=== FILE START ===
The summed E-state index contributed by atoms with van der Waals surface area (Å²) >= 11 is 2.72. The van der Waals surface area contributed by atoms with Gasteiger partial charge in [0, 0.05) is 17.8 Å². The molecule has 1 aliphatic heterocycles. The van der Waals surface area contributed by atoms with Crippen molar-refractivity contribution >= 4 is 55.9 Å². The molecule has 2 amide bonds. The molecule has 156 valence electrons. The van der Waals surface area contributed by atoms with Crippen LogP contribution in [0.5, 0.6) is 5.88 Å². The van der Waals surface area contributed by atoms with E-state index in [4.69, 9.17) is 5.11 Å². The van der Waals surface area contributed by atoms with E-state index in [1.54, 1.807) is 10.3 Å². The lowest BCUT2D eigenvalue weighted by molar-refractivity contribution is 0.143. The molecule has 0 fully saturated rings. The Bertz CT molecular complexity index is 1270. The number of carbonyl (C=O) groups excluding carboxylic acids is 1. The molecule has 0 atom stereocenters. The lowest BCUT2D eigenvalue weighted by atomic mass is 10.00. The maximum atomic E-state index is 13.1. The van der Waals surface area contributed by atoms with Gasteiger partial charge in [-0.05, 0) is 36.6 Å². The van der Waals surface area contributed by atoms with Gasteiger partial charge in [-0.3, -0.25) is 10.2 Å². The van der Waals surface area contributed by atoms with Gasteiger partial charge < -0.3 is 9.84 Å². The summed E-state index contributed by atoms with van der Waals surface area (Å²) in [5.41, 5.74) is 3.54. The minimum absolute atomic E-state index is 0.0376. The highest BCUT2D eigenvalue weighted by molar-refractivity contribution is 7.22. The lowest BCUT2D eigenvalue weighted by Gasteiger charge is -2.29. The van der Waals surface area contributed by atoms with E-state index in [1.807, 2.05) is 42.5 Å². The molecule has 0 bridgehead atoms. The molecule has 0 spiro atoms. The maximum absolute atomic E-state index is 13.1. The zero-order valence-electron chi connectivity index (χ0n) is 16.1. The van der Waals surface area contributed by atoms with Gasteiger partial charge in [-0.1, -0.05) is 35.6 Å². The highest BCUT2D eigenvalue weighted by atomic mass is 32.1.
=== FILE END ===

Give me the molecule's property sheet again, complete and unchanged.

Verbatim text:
The summed E-state index contributed by atoms with van der Waals surface area (Å²) >= 11 is 2.72. The van der Waals surface area contributed by atoms with Gasteiger partial charge in [0, 0.05) is 17.8 Å². The molecule has 1 aliphatic heterocycles. The van der Waals surface area contributed by atoms with Crippen molar-refractivity contribution >= 4 is 55.9 Å². The molecule has 2 amide bonds. The molecule has 156 valence electrons. The van der Waals surface area contributed by atoms with Crippen LogP contribution in [0.5, 0.6) is 5.88 Å². The van der Waals surface area contributed by atoms with E-state index in [4.69, 9.17) is 5.11 Å². The van der Waals surface area contributed by atoms with E-state index in [1.54, 1.807) is 10.3 Å². The lowest BCUT2D eigenvalue weighted by molar-refractivity contribution is 0.143. The molecule has 0 fully saturated rings. The Bertz CT molecular complexity index is 1270. The number of carbonyl (C=O) groups excluding carboxylic acids is 1. The molecule has 0 atom stereocenters. The lowest BCUT2D eigenvalue weighted by atomic mass is 10.00. The maximum atomic E-state index is 13.1. The van der Waals surface area contributed by atoms with Gasteiger partial charge in [-0.05, 0) is 36.6 Å². The van der Waals surface area contributed by atoms with Gasteiger partial charge in [-0.3, -0.25) is 10.2 Å². The van der Waals surface area contributed by atoms with Gasteiger partial charge < -0.3 is 9.84 Å². The summed E-state index contributed by atoms with van der Waals surface area (Å²) in [5.41, 5.74) is 3.54. The minimum absolute atomic E-state index is 0.0376. The highest BCUT2D eigenvalue weighted by molar-refractivity contribution is 7.22. The lowest BCUT2D eigenvalue weighted by Gasteiger charge is -2.29. The van der Waals surface area contributed by atoms with E-state index in [1.807, 2.05) is 42.5 Å². The molecule has 0 bridgehead atoms. The molecule has 0 spiro atoms. The maximum absolute atomic E-state index is 13.1. The zero-order valence-electron chi connectivity index (χ0n) is 16.1. The van der Waals surface area contributed by atoms with Gasteiger partial charge in [-0.1, -0.05) is 35.6 Å². The highest BCUT2D eigenvalue weighted by atomic mass is 32.1.